Beijing University developed anode materials for sodium-ion battery
POWER & RENEWABLE ENERGY

Beijing University developed anode materials for sodium-ion battery

Researchers at Beijing University of Technology told the media that they had synthesised phosphorus and tin-based composites for high-capacity and high-stability anode material for sodium-ion batteries, having capacity retention of 97.7% after 50 cycles.

According to the researchers, sodium-ion batteries would replace lithium-ion batteries due to their high abundance and low-cost sodium. Phosphorus is a high-capacity anode material with high theoretical capacities, low discharge voltages, and low costs. However, they suffer from large volume expansion, including problems like structural collapse, particle pulverisation and declining performance rapidly. Phosphorus alloyed with tin is used to reduce such issues.

Researchers used an optimal structure comprising crystalline nanodomains like tin phosphide and tin in an amorphous phosphorus matrix. It has helped in improving the conductivity of amorphous phosphorus and enhancing the efficiency of electrochemical reactions. Phosphorus, with its small crystalline domain and amorphous nature, makes it highly stable.

Researchers faced issues in getting the structure information of microstructures due to disordered composite anode materials. They used a new methodology to get local structure information for compiled systems and quantify the components to even out the disordered materials. It helped to analyse the structure and proportion of the crystalline domains.

Last year, in August, the Sandia National Laboratories designed new molten sodium batteries for grid-scale energy storage capacity. It could operate in temperatures as low as 230 degrees Fahrenheit against the commercially available molten sodium batteries, which can operate between 520-660 degrees Fahrenheit.

Previously, the Washington State University and Pacific Northwest National Laboratory told the media that they had made sodium-ion batteries using cheap and widely available materials. These batteries work similarly to lithium-ion batteries and could retain 80% of their charge even after 1,000 cycles.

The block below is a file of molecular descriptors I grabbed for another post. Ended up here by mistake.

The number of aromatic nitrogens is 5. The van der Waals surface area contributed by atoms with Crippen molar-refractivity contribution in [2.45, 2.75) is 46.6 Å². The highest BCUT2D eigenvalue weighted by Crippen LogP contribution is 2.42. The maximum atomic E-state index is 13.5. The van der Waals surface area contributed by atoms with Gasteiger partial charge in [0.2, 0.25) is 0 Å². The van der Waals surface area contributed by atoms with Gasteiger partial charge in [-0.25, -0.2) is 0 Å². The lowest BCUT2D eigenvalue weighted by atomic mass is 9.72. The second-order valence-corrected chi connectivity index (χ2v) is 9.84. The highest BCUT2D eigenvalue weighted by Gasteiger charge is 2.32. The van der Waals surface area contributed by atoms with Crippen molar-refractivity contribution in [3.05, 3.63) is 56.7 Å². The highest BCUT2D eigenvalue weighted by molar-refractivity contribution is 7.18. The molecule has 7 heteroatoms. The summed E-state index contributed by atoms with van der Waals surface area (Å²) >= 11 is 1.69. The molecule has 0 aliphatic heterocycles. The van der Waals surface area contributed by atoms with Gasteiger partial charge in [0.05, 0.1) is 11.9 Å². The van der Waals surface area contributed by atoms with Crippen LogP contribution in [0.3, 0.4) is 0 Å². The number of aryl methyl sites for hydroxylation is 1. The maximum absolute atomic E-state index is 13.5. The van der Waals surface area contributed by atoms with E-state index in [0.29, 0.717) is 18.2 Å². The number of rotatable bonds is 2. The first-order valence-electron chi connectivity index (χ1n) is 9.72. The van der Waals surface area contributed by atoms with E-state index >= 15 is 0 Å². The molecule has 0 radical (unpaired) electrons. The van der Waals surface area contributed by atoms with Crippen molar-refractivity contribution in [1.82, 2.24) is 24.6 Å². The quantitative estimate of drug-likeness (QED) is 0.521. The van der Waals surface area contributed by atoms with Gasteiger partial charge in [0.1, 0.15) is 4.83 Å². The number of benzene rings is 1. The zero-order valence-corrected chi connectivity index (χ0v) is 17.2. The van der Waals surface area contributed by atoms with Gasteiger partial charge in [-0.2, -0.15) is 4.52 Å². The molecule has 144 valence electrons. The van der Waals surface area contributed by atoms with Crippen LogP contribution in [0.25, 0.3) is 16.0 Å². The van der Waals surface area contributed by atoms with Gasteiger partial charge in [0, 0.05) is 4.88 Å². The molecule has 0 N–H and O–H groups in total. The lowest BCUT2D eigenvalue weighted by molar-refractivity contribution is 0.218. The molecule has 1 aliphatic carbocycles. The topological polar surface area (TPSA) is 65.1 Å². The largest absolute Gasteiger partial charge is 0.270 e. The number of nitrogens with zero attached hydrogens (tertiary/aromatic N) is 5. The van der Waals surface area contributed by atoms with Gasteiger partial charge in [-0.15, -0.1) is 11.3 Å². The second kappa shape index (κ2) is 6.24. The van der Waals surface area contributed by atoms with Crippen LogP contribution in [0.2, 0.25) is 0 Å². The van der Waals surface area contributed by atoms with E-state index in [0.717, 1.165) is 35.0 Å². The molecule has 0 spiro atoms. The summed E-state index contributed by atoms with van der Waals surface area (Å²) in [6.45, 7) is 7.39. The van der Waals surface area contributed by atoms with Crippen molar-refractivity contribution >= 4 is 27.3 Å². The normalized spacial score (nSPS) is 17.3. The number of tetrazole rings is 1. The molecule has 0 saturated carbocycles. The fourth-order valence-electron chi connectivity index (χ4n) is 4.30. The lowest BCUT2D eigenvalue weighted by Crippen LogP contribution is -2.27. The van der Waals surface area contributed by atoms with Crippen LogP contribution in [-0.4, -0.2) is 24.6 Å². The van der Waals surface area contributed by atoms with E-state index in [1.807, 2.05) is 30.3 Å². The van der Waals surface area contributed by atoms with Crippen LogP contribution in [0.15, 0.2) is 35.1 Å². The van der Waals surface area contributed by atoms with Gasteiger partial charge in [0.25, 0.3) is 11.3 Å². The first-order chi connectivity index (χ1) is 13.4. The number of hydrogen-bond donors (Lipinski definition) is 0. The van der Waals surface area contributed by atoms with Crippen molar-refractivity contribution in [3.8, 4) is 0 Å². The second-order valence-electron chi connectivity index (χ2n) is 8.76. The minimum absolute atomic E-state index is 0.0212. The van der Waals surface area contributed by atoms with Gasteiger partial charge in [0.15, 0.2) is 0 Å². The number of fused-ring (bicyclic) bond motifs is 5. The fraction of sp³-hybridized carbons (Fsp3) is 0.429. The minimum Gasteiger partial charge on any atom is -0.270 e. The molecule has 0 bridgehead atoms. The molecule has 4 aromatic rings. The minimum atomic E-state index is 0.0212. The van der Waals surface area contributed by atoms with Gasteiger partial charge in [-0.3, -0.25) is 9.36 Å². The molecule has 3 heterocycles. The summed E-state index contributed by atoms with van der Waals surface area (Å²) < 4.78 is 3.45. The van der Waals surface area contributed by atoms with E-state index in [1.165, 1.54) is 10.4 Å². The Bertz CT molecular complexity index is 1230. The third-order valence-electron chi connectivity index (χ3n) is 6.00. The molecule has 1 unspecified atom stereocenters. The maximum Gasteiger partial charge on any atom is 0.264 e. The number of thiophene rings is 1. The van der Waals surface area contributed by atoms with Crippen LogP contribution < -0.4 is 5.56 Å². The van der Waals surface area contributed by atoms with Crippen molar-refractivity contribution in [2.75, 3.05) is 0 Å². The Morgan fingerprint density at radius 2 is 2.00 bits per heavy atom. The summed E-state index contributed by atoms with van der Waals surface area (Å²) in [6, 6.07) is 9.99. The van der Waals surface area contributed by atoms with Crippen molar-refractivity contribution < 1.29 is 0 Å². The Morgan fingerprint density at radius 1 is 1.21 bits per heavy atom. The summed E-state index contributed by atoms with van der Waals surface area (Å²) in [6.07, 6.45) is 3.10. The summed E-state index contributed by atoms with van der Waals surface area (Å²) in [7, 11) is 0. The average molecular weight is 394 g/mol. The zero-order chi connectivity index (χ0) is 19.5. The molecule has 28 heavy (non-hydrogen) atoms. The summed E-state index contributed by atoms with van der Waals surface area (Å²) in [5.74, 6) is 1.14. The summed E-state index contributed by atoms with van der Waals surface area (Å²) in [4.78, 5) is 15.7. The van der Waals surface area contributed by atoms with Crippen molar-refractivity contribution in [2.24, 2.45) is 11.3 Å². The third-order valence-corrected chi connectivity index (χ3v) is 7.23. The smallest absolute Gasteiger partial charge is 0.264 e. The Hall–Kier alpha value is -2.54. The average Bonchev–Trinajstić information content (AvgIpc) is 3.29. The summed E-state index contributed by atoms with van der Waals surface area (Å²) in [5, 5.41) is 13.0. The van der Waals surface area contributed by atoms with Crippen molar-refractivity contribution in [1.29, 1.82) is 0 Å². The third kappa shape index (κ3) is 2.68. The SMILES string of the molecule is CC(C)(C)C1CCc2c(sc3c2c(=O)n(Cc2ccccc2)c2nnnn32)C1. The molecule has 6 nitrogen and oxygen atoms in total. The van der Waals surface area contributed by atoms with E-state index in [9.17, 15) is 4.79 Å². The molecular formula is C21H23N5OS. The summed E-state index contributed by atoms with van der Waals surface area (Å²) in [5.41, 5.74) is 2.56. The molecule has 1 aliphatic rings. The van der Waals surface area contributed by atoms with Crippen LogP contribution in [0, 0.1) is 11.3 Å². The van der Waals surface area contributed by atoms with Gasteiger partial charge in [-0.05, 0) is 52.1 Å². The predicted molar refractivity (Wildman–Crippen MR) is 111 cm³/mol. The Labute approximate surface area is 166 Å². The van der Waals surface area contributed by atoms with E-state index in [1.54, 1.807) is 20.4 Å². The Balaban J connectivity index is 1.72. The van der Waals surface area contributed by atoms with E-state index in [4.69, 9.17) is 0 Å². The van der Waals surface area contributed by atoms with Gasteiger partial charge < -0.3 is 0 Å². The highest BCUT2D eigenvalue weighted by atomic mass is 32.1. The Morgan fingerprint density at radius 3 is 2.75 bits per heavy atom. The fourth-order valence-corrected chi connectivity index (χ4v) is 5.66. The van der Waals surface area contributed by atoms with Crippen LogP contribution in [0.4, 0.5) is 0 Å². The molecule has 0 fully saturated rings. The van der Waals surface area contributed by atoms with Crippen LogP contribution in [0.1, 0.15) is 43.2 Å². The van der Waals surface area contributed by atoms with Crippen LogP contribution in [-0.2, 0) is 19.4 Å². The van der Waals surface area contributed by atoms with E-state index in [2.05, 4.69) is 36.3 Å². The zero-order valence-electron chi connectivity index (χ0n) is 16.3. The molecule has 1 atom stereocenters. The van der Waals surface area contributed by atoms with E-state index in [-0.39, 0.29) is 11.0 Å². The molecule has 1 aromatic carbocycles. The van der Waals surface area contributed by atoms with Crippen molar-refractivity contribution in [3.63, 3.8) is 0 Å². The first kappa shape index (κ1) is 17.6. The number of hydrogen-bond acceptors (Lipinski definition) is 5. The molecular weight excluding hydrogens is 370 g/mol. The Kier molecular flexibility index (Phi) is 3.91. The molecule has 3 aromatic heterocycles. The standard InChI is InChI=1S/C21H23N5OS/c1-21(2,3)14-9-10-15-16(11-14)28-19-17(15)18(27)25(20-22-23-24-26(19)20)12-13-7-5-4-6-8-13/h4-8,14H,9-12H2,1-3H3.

Image Source

Researchers at Beijing University of Technology told the media that they had synthesised phosphorus and tin-based composites for high-capacity and high-stability anode material for sodium-ion batteries, having capacity retention of 97.7% after 50 cycles. According to the researchers, sodium-ion batteries would replace lithium-ion batteries due to their high abundance and low-cost sodium. Phosphorus is a high-capacity anode material with high theoretical capacities, low discharge voltages, and low costs. However, they suffer from large volume expansion, including problems like structural collapse, particle pulverisation and declining performance rapidly. Phosphorus alloyed with tin is used to reduce such issues. Researchers used an optimal structure comprising crystalline nanodomains like tin phosphide and tin in an amorphous phosphorus matrix. It has helped in improving the conductivity of amorphous phosphorus and enhancing the efficiency of electrochemical reactions. Phosphorus, with its small crystalline domain and amorphous nature, makes it highly stable. Researchers faced issues in getting the structure information of microstructures due to disordered composite anode materials. They used a new methodology to get local structure information for compiled systems and quantify the components to even out the disordered materials. It helped to analyse the structure and proportion of the crystalline domains. Last year, in August, the Sandia National Laboratories designed new molten sodium batteries for grid-scale energy storage capacity. It could operate in temperatures as low as 230 degrees Fahrenheit against the commercially available molten sodium batteries, which can operate between 520-660 degrees Fahrenheit. Previously, the Washington State University and Pacific Northwest National Laboratory told the media that they had made sodium-ion batteries using cheap and widely available materials. These batteries work similarly to lithium-ion batteries and could retain 80% of their charge even after 1,000 cycles. Image Source

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